And, finally, I’d be remiss in not mentioning the incredible talent that graces the works in Renderosity’s galleries… there is so much to learn simply by viewing others’ works and reading their tutorials, comments, and the like. Toss in the fact that most members (and indeed, the entire Renderosity staff – administrators, moderators, etc.) have demonstrated a ready willingness, via sitemail or threads in the myriad forums, to share tips, techniques, and critiques in an affirming, constructive manner, and one can easily begin to grasp how central an element our online community has been to my growth as a writer/artist.
Do you have any comments or advice for other writers/artists?
It sounds cliché to advise folks to ‘write what you know,’ but I’ve found it to be a truism. The corollary I’d add to that is ‘expand what you know.’ If, for example, you like to write about people, it helps to make it a habit to pay attention to folks around you – what they say/do, how they say/do it, the expressions on their faces, their accents, colloquialisms, appearances – anything that’ll augment your personal experiences and help you to understand, write about, and even render the characters in your creative works.
One longtime friend of mine and I periodically perch ourselves atop barstools at various local watering holes and, after people-watching awhile will indicate a random patron and ask each other: ‘Okay, what’s (his/her) story?’ We then proceed to construct a background and current life-situation for the ‘victim’ in question. On occasion, if the person seems approachable, we’ll even ask him/her to substantiate our guesses. As Sir Arthur Conan Doyle so aptly illustrated with his Sherlock Holmes character, one would be amazed how much can be deduced via simple observation! And even when my friend and I are completely wrong, the stories we construct are rarely boring, lol.
The other lesson-learned I’d like to share is to be absolutely fearless in experimenting with artistic media, writing styles, points of view (both personal and artistic), subjects, and so forth. It’s one of the key elements to discovery and growth. Were it not for experimentation, my poetic body of work would exhibit very little diversity of subject and style (indeed, I may not have ventured from prose to poetry at all!), and I most certainly would not have developed the artistic techniques I now use (see my tutorial, based on Hawk Ascending, here).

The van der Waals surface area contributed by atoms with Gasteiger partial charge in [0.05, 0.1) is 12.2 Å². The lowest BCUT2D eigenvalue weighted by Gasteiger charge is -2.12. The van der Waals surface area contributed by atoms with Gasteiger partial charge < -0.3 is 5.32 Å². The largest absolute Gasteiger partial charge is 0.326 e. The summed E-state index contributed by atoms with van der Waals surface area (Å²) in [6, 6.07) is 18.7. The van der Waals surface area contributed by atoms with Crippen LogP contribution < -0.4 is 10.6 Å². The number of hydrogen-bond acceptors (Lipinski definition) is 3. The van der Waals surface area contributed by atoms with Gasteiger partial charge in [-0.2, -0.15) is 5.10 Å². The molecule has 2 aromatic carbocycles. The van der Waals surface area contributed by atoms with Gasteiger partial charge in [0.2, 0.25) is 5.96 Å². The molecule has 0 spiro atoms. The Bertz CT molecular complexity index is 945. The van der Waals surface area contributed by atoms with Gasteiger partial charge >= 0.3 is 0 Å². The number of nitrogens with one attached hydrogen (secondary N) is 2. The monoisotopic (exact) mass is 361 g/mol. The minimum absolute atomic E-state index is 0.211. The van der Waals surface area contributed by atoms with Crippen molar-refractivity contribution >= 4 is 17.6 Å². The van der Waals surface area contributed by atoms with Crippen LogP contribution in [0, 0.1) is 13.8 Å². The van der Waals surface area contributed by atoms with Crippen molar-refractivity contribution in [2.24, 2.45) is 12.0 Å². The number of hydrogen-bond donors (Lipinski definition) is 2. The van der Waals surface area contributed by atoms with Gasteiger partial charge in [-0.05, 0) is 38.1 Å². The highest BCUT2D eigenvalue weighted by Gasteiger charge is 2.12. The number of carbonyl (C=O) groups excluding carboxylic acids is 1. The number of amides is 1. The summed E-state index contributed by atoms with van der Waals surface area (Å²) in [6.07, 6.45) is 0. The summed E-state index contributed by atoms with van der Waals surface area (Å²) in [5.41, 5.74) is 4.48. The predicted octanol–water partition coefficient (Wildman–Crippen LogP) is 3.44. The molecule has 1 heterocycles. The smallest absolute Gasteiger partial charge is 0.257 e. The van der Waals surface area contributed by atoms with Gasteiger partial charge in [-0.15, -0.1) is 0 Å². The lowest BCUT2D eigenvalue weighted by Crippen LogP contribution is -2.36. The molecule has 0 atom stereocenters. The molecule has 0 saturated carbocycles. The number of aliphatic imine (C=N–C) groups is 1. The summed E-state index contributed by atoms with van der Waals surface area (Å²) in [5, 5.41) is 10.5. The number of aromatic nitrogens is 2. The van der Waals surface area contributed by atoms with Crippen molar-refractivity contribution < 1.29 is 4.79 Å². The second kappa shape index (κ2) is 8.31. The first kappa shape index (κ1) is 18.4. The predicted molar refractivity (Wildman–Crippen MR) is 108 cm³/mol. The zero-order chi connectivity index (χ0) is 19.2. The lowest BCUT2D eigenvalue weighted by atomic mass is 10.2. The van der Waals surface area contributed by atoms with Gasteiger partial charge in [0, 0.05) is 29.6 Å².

Well, friends, there you have it: a little bit about me and the artistic road I’m traveling. If you have any questions or thoughts, please feel free to leave me a comment or send me a sitemail; I’d love to learn from your insights. Thank you again for this honor, and for all your views and words of critique and encouragement! I wish you the best of luck, growth, and satisfaction in all your creative endeavors!
We invite you to have a further look at bangonthedrums' Renderosity Gallery! Also, as Michael mentioned, his tutorial on Hawk Ascending really is a must see. What he does with Microsoft's PowerPoint is truly amazing! Check out "A Basic Technique For Achieving Photorealism Using PowerPoint"
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Artist of the Month is highlighting a talented Renderosity artist that has been nominated by mods and admins, and voted by the community. Recognition is given to this member for their collection of works for that year.
Since we only select one AOM per month, it is not about their works for that particular month. Instead, it is about highlighting a talented artist's works for that year, and they are recognized during that month.
To learn more about Renderosity's Artist Of The Month [AOM] award, and to view our past AOM's, please visit the AOM 2008 page, which can also be found on the sidebar under Highlights.
Congrats BOTD! I am still amazed at how you do your work! admired it from the begining when we met. Like I said many times over, I can only imagine what you'd create if you really wanted to use PSP, Photoimpact or PS. Once again the caveman brings to us carved art in color on a rock with the results of poser.